Offers to work as a mystery shopper are a common trick used by fraudsters. They give you a chance to work in your free time, and if you agree, they send you a fake check with a huge sum of money, which is supposed to compensate the costs of goods and research. Any remaining money left over after the work is returned to the fraudsters. When the bank annuls the check as a fake, the secret shopper is left out of pocket.
But as users become more aware of online dangers, scammers have had to resort to various types of tricks to achieve their goals, such as disguising scammer mailings as a mailing from a large company specializing in working with secret shoppers. The message, sent on behalf of Mystery Shopper Inc., prompted the user to look at a description of the vacancy, but the attached link led to another resource that also specializes in this type of market research.
The real address of the scammer’s page was revealed after clicking the attached link. Obviously, it had nothing to do with Mystery Shopper Inc. official resources.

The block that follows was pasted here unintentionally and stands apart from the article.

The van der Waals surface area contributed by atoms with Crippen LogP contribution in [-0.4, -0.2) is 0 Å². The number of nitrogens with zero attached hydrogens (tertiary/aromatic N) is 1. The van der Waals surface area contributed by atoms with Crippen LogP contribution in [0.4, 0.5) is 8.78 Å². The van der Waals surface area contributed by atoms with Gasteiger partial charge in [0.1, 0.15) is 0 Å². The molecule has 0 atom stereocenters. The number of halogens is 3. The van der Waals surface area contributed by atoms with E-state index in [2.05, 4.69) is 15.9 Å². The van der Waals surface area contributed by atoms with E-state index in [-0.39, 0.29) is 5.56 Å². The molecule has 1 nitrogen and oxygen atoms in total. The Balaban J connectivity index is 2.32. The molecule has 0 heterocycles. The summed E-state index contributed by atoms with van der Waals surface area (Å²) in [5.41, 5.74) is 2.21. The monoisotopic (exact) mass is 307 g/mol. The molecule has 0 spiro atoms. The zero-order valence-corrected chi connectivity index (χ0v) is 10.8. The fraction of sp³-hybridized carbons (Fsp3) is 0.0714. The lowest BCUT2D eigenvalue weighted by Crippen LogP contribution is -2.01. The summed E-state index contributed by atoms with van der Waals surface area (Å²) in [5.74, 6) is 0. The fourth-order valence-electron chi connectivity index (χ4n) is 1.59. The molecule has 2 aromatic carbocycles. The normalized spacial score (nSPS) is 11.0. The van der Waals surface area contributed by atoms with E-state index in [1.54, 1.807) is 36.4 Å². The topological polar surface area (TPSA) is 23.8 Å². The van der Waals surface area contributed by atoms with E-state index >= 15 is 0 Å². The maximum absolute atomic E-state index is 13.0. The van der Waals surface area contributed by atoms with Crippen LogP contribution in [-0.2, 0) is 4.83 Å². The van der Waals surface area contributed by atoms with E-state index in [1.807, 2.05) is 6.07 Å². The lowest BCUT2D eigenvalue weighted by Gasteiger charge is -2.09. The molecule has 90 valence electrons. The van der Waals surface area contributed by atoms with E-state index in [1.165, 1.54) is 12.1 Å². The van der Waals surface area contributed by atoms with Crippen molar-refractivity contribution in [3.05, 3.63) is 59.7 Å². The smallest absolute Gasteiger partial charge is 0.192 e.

The fraudulent site described the benefits of working as a “mystery shopper”. To get the job the user was asked to fill in a form with personal data (full name, age, postal address and email).
I filled it in and in response received a message with a detailed guide about the research activity as a “mystery shopper”. The message ended with a promise that a check for all the costs would be sent to the stated address. The biggest giveaway that this was a fraud was the free mailbox stated in the contact information, and not the email of the company who had supposedly sent the message.
Avoid this sort of scam by following some simple rules: ignore letters from resources you’re not registered to, and carefully study the addresses in the attached links. If you do that there will be little temptation to pay lots of money for a fake check.